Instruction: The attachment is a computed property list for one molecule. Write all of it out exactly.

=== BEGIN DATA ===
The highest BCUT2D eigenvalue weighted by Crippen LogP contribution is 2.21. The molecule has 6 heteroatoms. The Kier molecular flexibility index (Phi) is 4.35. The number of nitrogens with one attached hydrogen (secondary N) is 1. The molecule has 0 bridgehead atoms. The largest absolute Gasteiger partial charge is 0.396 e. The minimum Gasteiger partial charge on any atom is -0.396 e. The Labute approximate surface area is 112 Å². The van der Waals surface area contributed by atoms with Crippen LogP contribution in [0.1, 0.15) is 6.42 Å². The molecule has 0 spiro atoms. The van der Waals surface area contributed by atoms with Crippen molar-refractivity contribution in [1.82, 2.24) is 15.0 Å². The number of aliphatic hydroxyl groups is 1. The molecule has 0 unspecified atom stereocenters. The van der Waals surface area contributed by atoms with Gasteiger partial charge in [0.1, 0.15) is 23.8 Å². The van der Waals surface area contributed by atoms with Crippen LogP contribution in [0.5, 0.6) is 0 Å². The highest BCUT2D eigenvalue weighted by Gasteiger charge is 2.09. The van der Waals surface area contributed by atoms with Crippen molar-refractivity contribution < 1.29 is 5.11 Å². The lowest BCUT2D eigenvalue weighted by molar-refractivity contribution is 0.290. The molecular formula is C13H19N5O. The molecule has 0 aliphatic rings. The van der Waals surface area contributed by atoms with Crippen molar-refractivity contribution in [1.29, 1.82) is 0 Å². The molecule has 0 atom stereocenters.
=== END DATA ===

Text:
The highest BCUT2D eigenvalue weighted by Crippen LogP contribution is 2.21. The molecule has 6 heteroatoms. The Kier molecular flexibility index (Phi) is 4.35. The number of nitrogens with one attached hydrogen (secondary N) is 1. The molecule has 0 bridgehead atoms. The largest absolute Gasteiger partial charge is 0.396 e. The minimum Gasteiger partial charge on any atom is -0.396 e. The Labute approximate surface area is 112 Å². The van der Waals surface area contributed by atoms with Crippen LogP contribution in [0.1, 0.15) is 6.42 Å². The molecule has 0 spiro atoms. The van der Waals surface area contributed by atoms with Crippen molar-refractivity contribution in [1.82, 2.24) is 15.0 Å². The number of aliphatic hydroxyl groups is 1. The molecule has 0 unspecified atom stereocenters. The van der Waals surface area contributed by atoms with Gasteiger partial charge in [0.1, 0.15) is 23.8 Å². The van der Waals surface area contributed by atoms with Crippen LogP contribution in [0.5, 0.6) is 0 Å². The highest BCUT2D eigenvalue weighted by Gasteiger charge is 2.09. The van der Waals surface area contributed by atoms with Crippen molar-refractivity contribution < 1.29 is 5.11 Å². The lowest BCUT2D eigenvalue weighted by molar-refractivity contribution is 0.290. The molecular formula is C13H19N5O. The molecule has 0 aliphatic rings. The van der Waals surface area contributed by atoms with Crippen molar-refractivity contribution in [1.29, 1.82) is 0 Å². The molecule has 0 atom stereocenters.